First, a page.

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Old 17-05-2021, 17:04   #4
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Re: Just bought my first sailboat

Thanks orin. I don't have a dingy just yet, that will be next on the list after bottom paint, top paint and some small deck repairs. So you'd use the dingy and power the boat with that as opposed to attaching an outboard bracket? Good to know.
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Old 17-05-2021, 19:46   #5
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Re: Just bought my first sailboat

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Originally Posted by Svpearllee2021 View Post
Thanks orin. I don't have a dingy just yet, that will be next on the list after bottom paint, top paint and some small deck repairs. So you'd use the dingy and power the boat with that as opposed to attaching an outboard bracket? Good to know.
Circumstantially I think itís a lot better choice if moving it temporarily. You donít have holes to patch later or anything. There is a small risk of flipping the dinghy, but my general rules are if Iím sailing the dinghy is towed or stowed and the outboard is always stowed when not in use. Therefore the hip-tied dinghy would only be used in circumstances where lack of wind forced me to use an engine. Generally calm conditions.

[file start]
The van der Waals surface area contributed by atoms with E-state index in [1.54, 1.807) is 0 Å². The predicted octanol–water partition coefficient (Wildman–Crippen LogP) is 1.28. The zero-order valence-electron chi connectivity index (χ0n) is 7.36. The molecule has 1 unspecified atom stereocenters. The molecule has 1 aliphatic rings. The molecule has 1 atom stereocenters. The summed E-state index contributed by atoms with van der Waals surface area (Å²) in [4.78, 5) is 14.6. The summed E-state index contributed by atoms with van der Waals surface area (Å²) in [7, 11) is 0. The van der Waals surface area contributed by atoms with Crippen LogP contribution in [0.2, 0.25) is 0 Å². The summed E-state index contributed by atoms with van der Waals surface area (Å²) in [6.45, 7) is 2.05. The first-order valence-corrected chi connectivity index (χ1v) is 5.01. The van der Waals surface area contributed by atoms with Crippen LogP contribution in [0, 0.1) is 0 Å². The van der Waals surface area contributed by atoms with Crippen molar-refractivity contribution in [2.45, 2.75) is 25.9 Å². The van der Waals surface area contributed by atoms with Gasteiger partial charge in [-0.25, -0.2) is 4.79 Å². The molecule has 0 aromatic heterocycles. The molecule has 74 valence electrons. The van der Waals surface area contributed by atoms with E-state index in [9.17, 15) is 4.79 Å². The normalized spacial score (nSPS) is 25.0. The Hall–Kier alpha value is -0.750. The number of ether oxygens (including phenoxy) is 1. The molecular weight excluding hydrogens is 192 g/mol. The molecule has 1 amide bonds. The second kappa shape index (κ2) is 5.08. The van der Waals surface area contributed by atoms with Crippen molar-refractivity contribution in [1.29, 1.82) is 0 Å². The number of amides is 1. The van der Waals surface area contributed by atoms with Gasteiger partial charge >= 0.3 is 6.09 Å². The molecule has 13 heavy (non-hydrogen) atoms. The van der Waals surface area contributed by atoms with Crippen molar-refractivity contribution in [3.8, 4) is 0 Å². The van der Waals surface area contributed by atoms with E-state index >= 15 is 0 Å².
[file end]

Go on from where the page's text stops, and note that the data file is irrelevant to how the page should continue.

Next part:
Ideally if you were repowering with an outboard instead of putting a bracket on the back youíd make a well to put the outboard sort of under/behind the cockpit and bonus points for setting it up so the outboard rotated with the rudder, using throttle levers by the helm, and putting a flexible fairing seal so the water doesnít eddy there and itíll reduce the tendency for waves to force their way up to the top of the outboard.